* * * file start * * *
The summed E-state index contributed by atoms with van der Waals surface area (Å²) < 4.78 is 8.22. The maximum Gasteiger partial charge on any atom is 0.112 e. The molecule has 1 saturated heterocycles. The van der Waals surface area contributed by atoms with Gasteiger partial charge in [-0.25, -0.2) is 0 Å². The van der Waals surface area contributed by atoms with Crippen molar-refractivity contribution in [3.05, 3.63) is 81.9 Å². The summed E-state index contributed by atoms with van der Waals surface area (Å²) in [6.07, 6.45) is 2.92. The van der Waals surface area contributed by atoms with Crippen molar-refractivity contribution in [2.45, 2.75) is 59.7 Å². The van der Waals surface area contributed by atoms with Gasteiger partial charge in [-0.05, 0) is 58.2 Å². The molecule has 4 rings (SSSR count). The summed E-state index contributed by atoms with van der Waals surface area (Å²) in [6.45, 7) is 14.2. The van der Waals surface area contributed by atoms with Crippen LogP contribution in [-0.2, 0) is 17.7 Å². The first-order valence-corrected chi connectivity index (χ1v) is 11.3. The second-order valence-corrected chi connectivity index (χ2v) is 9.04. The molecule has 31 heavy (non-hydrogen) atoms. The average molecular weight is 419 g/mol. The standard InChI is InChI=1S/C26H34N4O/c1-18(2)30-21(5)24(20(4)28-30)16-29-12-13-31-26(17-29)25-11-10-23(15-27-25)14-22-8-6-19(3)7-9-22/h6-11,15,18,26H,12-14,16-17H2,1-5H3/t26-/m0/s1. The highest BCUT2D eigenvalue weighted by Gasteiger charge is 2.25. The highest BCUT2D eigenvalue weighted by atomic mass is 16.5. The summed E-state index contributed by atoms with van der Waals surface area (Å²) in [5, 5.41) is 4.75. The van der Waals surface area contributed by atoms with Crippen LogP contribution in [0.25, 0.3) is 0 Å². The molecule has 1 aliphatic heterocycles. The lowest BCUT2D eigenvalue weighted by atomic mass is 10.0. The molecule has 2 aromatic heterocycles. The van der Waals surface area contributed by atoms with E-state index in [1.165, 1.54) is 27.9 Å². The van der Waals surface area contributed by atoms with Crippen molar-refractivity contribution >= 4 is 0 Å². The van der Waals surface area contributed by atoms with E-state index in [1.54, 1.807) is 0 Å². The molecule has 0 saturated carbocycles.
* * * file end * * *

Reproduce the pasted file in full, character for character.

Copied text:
The summed E-state index contributed by atoms with van der Waals surface area (Å²) < 4.78 is 8.22. The maximum Gasteiger partial charge on any atom is 0.112 e. The molecule has 1 saturated heterocycles. The van der Waals surface area contributed by atoms with Gasteiger partial charge in [-0.25, -0.2) is 0 Å². The van der Waals surface area contributed by atoms with Crippen molar-refractivity contribution in [3.05, 3.63) is 81.9 Å². The summed E-state index contributed by atoms with van der Waals surface area (Å²) in [6.07, 6.45) is 2.92. The van der Waals surface area contributed by atoms with Crippen molar-refractivity contribution in [2.45, 2.75) is 59.7 Å². The van der Waals surface area contributed by atoms with Gasteiger partial charge in [-0.05, 0) is 58.2 Å². The molecule has 4 rings (SSSR count). The summed E-state index contributed by atoms with van der Waals surface area (Å²) in [6.45, 7) is 14.2. The van der Waals surface area contributed by atoms with Crippen LogP contribution in [-0.2, 0) is 17.7 Å². The first-order valence-corrected chi connectivity index (χ1v) is 11.3. The second-order valence-corrected chi connectivity index (χ2v) is 9.04. The molecule has 31 heavy (non-hydrogen) atoms. The average molecular weight is 419 g/mol. The standard InChI is InChI=1S/C26H34N4O/c1-18(2)30-21(5)24(20(4)28-30)16-29-12-13-31-26(17-29)25-11-10-23(15-27-25)14-22-8-6-19(3)7-9-22/h6-11,15,18,26H,12-14,16-17H2,1-5H3/t26-/m0/s1. The highest BCUT2D eigenvalue weighted by Gasteiger charge is 2.25. The highest BCUT2D eigenvalue weighted by atomic mass is 16.5. The summed E-state index contributed by atoms with van der Waals surface area (Å²) in [5, 5.41) is 4.75. The van der Waals surface area contributed by atoms with Crippen LogP contribution in [0.25, 0.3) is 0 Å². The molecule has 1 aliphatic heterocycles. The lowest BCUT2D eigenvalue weighted by atomic mass is 10.0. The molecule has 2 aromatic heterocycles. The van der Waals surface area contributed by atoms with E-state index in [1.165, 1.54) is 27.9 Å². The van der Waals surface area contributed by atoms with Crippen molar-refractivity contribution >= 4 is 0 Å². The van der Waals surface area contributed by atoms with E-state index in [1.54, 1.807) is 0 Å². The molecule has 0 saturated carbocycles.